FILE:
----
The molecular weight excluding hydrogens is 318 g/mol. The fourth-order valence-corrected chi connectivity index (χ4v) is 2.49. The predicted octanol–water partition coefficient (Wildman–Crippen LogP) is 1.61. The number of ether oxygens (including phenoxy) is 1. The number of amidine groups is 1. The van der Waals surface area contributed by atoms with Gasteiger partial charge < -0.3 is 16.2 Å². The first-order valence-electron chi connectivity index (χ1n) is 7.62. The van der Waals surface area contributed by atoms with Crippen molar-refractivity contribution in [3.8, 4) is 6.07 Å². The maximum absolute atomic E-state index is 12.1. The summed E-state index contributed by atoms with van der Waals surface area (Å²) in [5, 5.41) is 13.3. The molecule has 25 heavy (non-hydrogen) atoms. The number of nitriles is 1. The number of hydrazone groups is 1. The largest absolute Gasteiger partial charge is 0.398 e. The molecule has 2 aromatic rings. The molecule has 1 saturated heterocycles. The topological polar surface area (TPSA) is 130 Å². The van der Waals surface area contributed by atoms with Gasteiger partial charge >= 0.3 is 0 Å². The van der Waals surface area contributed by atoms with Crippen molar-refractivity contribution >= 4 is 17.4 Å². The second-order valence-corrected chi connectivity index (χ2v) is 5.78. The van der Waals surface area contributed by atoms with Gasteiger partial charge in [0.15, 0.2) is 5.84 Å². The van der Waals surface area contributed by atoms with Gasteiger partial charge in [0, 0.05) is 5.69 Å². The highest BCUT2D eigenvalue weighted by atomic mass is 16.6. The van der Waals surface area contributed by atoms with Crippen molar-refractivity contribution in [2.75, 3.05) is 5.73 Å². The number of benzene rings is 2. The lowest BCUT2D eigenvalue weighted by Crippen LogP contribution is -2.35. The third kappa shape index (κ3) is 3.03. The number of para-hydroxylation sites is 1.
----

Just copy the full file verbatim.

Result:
The molecular weight excluding hydrogens is 318 g/mol. The fourth-order valence-corrected chi connectivity index (χ4v) is 2.49. The predicted octanol–water partition coefficient (Wildman–Crippen LogP) is 1.61. The number of ether oxygens (including phenoxy) is 1. The number of amidine groups is 1. The van der Waals surface area contributed by atoms with Gasteiger partial charge < -0.3 is 16.2 Å². The first-order valence-electron chi connectivity index (χ1n) is 7.62. The van der Waals surface area contributed by atoms with Crippen molar-refractivity contribution in [3.8, 4) is 6.07 Å². The maximum absolute atomic E-state index is 12.1. The summed E-state index contributed by atoms with van der Waals surface area (Å²) in [5, 5.41) is 13.3. The molecule has 25 heavy (non-hydrogen) atoms. The number of nitriles is 1. The number of hydrazone groups is 1. The largest absolute Gasteiger partial charge is 0.398 e. The molecule has 2 aromatic rings. The molecule has 1 saturated heterocycles. The topological polar surface area (TPSA) is 130 Å². The van der Waals surface area contributed by atoms with Gasteiger partial charge >= 0.3 is 0 Å². The van der Waals surface area contributed by atoms with Crippen molar-refractivity contribution >= 4 is 17.4 Å². The second-order valence-corrected chi connectivity index (χ2v) is 5.78. The van der Waals surface area contributed by atoms with Gasteiger partial charge in [0.15, 0.2) is 5.84 Å². The van der Waals surface area contributed by atoms with Gasteiger partial charge in [0, 0.05) is 5.69 Å². The highest BCUT2D eigenvalue weighted by atomic mass is 16.6. The van der Waals surface area contributed by atoms with Crippen molar-refractivity contribution in [2.75, 3.05) is 5.73 Å². The number of benzene rings is 2. The lowest BCUT2D eigenvalue weighted by Crippen LogP contribution is -2.35. The third kappa shape index (κ3) is 3.03. The number of para-hydroxylation sites is 1.